United States and Chinese officials will meet in Beijing on Tuesday, convening a working group designed to crack down on the flow of fentanyl and other synthetic drugs targeting U.S. users.
It is the first such high-level meeting of U.S. and Chinese officials since a breakthrough agreement between President Biden and Chinese President Xi Jinping in San Francisco in November when the two leaders pledged to restart counternarcotics cooperation.
A delegation including officials from the U.S. Drug Enforcement Administration and Justice, Homeland Security, State and Treasury departments will meet to discuss methods to stamp out the shipment of Chinese chemicals used to make fentanyl—called precursors—to drug cartels abroad, including improvements in tracking and labeling.
The meeting marks a step forward in a process that began in November, when—in a show of good faith—Beijing opened lines of communication with the United States on counternarcotics trafficking following years of relative silence, and issued warnings to Chinese chemical makers.
It is a “really critical and pivotal moment for our direct committee implementation on this issue,” said a senior White House administration official on Sunday. “It is a platform for ongoing coordination to support concrete enforcement actions with the goal of countering the evolving threat of synthetic drugs,” the official said.
Beijing banned the sale of fentanyl in 2019, effectively ending shipments of the drug directly to the United States from Chinese suppliers. However, Chinese companies are still among the largest manufacturers of fentanyl precursors. These chemicals are still sold to third–party markets, including Mexico, where they are used to manufacture synthetic drugs smuggled into the United States.
The role of Chinese precursors has been divisive between officials in Beijing and Washington. Some U.S. lawmakers have blamed Beijing for the roughly 100,000 annual U.S. deaths a year linked to fentanyl abuse. In return, officials in Beijing have laid the blame on the United States for failing to control the epidemic at home.
“The U.S. itself is the root cause of its drug problems,” said foreign ministry spokesman Wang Wenbin in response to U.S. government sanctions on Chinese precursor manufacturers in April 2023. “It is the importer’s duty to prevent such chemicals from falling into the hands of illicit drugmakers,” he said.
The Chinese embassy in Washington did not immediately respond to a request for comment on Sunday.
Despite that friction, the senior U.S. administration official on Sunday said the resumption of communication since November has already led to significant breakthroughs in disrupting the supply of fentanyl precursors to the United States. The official claimed a drop in seizures as proof of the dwindling supply.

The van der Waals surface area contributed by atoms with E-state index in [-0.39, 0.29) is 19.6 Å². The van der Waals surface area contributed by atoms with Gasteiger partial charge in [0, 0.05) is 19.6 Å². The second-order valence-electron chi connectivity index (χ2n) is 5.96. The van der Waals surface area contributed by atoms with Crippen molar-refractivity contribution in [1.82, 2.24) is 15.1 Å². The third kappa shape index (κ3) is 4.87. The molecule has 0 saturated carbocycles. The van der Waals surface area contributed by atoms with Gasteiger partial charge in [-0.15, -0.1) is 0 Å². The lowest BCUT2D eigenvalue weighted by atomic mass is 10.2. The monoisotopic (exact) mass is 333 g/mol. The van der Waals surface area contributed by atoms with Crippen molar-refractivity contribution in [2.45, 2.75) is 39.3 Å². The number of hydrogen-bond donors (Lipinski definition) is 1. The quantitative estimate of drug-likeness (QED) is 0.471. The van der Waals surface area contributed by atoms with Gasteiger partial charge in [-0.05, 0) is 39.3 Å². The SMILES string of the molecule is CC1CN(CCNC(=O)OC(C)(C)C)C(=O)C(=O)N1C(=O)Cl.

“We have information that the PRC started taking action against Chinese synthetic drug and chemical precursor suppliers right around the time of the summit. And, in the following month, we saw companies shut down and saw international accounts blocked,” the official said, adding they believed it was the first such legal enforcement action by Beijing since 2017.
The official also said that Beijing in November submitted 145 drug–related incidents to the International Narcotics Control Board Database—a tool used to share information internationally about suspected trafficking activity—the first time since 2017 that the Chinese government had done so.
In November, Beijing also issued a public notice, warning domestic producers of more than 50 precursors that they face potential legal action in sending the chemicals abroad. They also warned of possible “entrapment” by foreign authorities and said exporters should exercise caution when shipping items to countries including the United States and Mexico.
The U.S. senior administration official compared the notice on precursors to a similar one issued in 2019, which was followed by a near-complete drop off in seizures of fentanyl shipped directly from China to the United States.
“Our expectation is that we’ll start to see the same happen in this precursor chemical industry as well,” the official said. Beijing is also in discussions with Mexico on the issue, the official added.
The resumption of cooperation on counternarcotics comes amid a relative warming in U.S.-China relations, following a period of intense friction marked by coronavirus-origin claims, near-clashes between ships and warplanes in the South China Sea and the spat over a Chinese spy balloon that traversed the United States early last year. In December, the two countries’ top military officials finally reopened key lines of communication.